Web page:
Most windlasses will not accept a thimble connection between rope and chain. Instead, they need to be spliced in a low profile way where the transition from rope to chain goes unnoticed and seamless.
The rope to chain splice has a lot in common with a long splice, where the lays are removed and replaced to connect the lines.
To begin, you need to understand a few basic points. First, the length of your splice needs to be at least 2 feet, which means that the start of your splice will occur two feet in from the bitter end.
To begin, you will unravel one strand of your three strand rope. The strand will want to unravel, but you must keep it all together. With practice, you will be able to do this on new rope without any added stiffening agents (which is how I am doing it here), but if you have trouble keeping the strands from unraveling, a liberal coating with hair spray might be the answer to your woes.
With one strand removed, you now have two strands that are still twisted together. You want to slide the chain link down these two strands until it meets the separated strand. There should be at least 2 feet of tail extending beyond the link.
Now begins the splice. I like to bend all three strands over to the side and separate the two that have passed through the chain. The strand that is closest to the outside strand will be the strand of interest for this next step. We will call this one the second strand.
You are going to unwind the third strand, and wind in the closest strand, which we are calling the second strand.
Let me clarify, you will lift out the third strand that did not go through the chain and you will replace it with the strand that is closest to it that did go through the chain. As you lift out the third strand, you will pack the second strand into the groove it has left behind. You will continue this process as you go burying the entire length of the splice, which is at least 2 feet.
Down the rope you will go, removing the third strand and closely following it with the second strand.
When you get down to about 5 inches from the end, you will tie a square knot with the third strand and the second strand. The square knot will sit neatly into the groove of the rope, hiding it from view. The tails of the square knot will then be tucked into the lays of the rope at least 3 times. It is wise to taper the tails as you go through each tuck, that way the transition leading up to and away from the knot is gradual and will not foul the windlass.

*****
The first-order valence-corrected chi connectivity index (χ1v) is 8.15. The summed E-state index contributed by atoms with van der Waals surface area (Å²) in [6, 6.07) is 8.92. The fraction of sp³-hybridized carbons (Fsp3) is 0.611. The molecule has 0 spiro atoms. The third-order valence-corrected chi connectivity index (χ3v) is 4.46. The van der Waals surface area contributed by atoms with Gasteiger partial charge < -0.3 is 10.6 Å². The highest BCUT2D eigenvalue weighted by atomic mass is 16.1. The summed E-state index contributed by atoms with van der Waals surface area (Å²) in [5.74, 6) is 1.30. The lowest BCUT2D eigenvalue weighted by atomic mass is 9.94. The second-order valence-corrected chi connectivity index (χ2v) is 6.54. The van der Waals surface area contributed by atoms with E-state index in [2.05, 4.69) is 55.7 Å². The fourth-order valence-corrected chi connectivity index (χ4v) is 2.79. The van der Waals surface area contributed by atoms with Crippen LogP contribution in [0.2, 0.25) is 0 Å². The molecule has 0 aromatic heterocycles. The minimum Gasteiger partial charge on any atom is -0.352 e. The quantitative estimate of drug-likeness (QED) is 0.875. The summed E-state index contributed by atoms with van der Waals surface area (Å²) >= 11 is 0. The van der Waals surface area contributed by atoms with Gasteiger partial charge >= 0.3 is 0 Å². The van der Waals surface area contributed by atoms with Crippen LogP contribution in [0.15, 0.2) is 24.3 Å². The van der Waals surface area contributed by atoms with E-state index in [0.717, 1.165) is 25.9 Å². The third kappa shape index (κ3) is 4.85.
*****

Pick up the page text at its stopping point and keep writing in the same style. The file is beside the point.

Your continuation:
Back at the chain, you not have the second strand folding over the link and tucking itself back into the rope. The first strand remains however and needs to be addressed next.
You will take the first strand and tie a half hitch with itself.
This half hitch will be tightened down.
With the knot tightened up, the tail can then be tucked into the lays of the rope.
The second strand was connected to the rope via a long splice while the first strand is connected to the rope via a short splice. You will want to continue tucking into the rope, at least 5 tucks at a minimum, though 7 tucks would be ideal.
I personally like to tuck the first strand in 7 times and then begin tapering the rope on the subsequent tucks. Tapering is easy, all you need to do is separate the yarns of the strand that you have worked so hard to keep together and count how many yarns are present. Simply divide the yarns into equal quantities and begin snipping them as you go. I like to do three equal groups, as this gives an even taper that is 33% smaller on each tuck.
The end result is an even tapered splice that will flow through a windlass with ease. It helps to roll and work the rope to get the lays back into their place. You need not to fret much about this though as the load placed upon it by anchoring will work the strands back into their lay in no time!
You might be concerned though, about only using two strands to hold your chain instead of all three. In a sense, you have reduced the strength of the rope from three strands to only two!
The truth is, this splice is stronger than the three strands, as the two strands that are working are folded over and tucked back into the rope. This creates a 2:1 on each strand, meaning that there are actually 4 strands holding the force of the chain! That's right, you started with three strand rope and ended up holding the chain with four strands.
It is very important though that the link be tied tightly in the rope that way it doesn't wiggle around while in service. Movement will lead to chafe, and chafe will saw through any number of strands in a heartbeat.
By tightening the strands snugly around the rope and splicing them back into the rope, you will create the strongest rope to chain connection possible without the use of a thimble and with the ability to flow through a windlass undetected.